Third ‘All-Maryknoll Gathering’ set for Sept. 27-28

May 2024: Save the Date. The Committee of 12 (with representatives from all four Maryknoll entities) is inviting all Maryknollers to the third “All-Maryknoll Gathering.” The gathering is scheduled for Sept. 27-28, 2024 and titled “Maryknoll at the Dawn of a New Creation: A Movement in Mission.” This Zoom gathering will have two sessions on each of the two days (10 a.m. to 12:30 pm and 2 to 4 p.m. Eastern time). Following up on his inspiring presentation at our All-Maryknoll Retreat in October 2023, Robert Ellsberg will be present and interviewed by us at this gathering. His references to ‘sparks of mission consciousness,’ along with Pope Francis’ insistence on the mandate of mission received by all at baptism, call us to a more open and far broader understanding of mission.” We will link to the registration form once it becomes available. MKLM’s representatives on the Committee of 12 are Marj Humphrey, Kylene Fremling and Sami Scott.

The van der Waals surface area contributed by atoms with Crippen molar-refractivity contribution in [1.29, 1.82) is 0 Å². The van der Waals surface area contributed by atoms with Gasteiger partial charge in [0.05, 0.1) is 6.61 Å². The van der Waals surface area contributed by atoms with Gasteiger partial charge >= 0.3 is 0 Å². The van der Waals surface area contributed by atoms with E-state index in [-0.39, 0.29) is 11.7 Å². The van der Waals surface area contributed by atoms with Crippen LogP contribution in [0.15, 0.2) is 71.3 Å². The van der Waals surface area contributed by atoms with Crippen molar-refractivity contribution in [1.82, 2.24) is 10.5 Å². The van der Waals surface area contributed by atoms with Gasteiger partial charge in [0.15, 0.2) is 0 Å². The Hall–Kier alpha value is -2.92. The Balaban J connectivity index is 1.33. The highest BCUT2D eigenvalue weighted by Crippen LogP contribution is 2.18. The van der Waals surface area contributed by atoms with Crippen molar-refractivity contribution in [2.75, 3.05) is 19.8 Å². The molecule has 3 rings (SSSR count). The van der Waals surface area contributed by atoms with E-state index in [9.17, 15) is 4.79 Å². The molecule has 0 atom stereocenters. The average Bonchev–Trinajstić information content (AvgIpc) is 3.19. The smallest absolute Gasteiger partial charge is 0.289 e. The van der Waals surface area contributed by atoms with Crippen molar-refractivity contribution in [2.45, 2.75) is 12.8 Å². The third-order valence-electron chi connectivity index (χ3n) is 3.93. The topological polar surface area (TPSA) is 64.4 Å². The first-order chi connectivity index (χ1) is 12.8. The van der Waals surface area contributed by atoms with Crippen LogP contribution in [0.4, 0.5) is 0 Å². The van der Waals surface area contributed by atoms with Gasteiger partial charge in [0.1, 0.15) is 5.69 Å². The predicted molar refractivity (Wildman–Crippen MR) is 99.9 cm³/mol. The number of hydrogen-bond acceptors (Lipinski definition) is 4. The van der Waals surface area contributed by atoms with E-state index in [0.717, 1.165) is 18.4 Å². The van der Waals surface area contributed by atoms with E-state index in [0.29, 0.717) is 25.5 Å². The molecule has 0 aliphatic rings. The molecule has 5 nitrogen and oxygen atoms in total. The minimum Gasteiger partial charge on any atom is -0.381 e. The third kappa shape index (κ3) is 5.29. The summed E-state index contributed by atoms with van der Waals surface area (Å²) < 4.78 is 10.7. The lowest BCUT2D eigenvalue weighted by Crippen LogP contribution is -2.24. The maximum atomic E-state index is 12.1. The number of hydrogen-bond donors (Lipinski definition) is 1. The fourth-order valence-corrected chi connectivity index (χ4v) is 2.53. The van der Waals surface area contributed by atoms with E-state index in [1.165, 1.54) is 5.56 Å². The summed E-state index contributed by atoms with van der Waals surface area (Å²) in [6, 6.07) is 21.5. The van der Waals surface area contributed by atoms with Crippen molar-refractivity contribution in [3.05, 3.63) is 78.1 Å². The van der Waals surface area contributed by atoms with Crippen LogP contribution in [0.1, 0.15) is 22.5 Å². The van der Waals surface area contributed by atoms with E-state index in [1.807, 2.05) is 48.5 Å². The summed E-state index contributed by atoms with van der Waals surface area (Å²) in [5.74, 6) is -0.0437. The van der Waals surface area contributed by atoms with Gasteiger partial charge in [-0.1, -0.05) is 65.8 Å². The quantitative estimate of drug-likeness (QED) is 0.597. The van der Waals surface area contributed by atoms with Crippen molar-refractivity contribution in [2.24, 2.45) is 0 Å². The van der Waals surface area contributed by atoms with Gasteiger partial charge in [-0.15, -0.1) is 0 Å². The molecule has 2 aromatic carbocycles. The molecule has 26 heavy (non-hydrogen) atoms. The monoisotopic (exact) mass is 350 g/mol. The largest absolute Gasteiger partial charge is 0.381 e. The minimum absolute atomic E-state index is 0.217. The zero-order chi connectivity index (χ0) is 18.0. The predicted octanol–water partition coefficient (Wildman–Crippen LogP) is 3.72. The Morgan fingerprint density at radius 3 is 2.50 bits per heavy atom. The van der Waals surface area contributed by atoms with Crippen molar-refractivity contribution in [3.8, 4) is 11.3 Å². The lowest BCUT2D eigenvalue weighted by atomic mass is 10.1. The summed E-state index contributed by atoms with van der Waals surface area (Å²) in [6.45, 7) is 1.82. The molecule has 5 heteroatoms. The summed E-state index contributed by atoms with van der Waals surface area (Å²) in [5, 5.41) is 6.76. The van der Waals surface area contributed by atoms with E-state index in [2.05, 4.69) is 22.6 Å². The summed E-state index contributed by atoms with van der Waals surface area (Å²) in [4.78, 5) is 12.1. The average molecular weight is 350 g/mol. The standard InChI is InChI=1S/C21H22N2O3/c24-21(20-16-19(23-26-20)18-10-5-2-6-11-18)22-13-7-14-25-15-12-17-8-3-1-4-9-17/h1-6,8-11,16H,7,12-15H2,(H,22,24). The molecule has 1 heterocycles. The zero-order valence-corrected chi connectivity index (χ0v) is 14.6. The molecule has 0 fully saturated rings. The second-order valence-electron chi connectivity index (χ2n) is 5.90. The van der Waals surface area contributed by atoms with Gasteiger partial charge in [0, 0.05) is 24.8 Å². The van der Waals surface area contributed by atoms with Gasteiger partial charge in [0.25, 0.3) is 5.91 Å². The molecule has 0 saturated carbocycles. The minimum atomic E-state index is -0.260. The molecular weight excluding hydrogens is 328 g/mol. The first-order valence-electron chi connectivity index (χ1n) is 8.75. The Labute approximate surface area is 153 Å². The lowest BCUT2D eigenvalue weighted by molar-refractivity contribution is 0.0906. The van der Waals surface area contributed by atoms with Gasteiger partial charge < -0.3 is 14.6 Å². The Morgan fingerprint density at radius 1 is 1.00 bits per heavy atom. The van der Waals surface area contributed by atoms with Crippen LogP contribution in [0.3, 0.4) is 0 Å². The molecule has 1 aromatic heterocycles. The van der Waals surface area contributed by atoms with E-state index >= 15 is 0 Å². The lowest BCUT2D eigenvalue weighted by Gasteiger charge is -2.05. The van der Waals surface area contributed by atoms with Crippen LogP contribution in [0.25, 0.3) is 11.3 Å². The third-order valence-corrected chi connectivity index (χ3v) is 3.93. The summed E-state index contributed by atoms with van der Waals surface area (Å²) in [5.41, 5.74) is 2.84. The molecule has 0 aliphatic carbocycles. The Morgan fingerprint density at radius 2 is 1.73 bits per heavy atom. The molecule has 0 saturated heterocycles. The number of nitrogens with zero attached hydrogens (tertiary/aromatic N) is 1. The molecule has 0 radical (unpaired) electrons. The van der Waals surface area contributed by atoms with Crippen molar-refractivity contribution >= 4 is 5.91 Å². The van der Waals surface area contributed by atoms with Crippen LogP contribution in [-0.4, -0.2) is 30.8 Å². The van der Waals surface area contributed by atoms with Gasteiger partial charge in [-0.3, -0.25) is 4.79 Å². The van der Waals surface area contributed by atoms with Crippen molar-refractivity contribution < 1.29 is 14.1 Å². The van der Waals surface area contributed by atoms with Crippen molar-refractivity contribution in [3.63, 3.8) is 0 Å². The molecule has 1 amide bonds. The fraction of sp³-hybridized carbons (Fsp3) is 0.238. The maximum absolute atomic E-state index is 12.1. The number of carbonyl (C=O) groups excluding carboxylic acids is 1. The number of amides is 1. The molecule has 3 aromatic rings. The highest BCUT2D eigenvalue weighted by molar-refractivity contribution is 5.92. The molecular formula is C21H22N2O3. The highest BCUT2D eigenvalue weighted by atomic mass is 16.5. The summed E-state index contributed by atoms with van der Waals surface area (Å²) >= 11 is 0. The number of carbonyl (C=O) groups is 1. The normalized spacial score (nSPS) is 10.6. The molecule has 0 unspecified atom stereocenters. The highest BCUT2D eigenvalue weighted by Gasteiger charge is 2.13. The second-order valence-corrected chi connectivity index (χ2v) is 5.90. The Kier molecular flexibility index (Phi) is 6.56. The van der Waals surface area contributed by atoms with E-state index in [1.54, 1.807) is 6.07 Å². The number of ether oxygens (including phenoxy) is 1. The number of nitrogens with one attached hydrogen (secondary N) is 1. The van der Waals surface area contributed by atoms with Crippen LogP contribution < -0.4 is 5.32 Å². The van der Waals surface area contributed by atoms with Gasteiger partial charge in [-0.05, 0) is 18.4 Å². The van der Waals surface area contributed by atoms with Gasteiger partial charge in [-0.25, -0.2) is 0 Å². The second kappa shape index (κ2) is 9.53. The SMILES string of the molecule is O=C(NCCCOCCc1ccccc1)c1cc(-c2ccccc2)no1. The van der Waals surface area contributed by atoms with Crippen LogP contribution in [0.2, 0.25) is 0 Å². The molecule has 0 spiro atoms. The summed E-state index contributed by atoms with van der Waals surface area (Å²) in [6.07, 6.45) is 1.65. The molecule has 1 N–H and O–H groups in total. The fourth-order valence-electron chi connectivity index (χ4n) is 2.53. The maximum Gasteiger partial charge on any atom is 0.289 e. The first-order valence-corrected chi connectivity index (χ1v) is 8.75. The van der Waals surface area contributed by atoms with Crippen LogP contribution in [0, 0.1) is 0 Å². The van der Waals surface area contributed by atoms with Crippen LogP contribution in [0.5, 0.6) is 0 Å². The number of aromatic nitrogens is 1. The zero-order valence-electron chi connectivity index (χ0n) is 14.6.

Missioner kid turned opera star shines at bicentennial

May 2024: Leticia de Altamirano, daughter of Kathy and Javier Vargas (Class of 1985 – Mexico and U.S.), is today one of Mexico’s leading female opera singers. Together with her uncle, Ramón Vargas, a cousin of Javier’s and also a Mexican opera star, she recently headlined a celebration of the 200th anniversary of the Mexican state of Guanajuato at the Teatro del Bicentenario in León. The program included arias and duets from famed operas as well as Mexican music. You can watch one of their duets on YouTube at tinyurl.com/Leticia-Leon and the whole two-hour program at tinyurl.com/Leticia-Leon2. To learn more about the talented opera star who was once a Maryknoll lay missioner kid, visit leticiadealtamirano.com.

Gehrigs celebrate drinking water inauguration in altiplano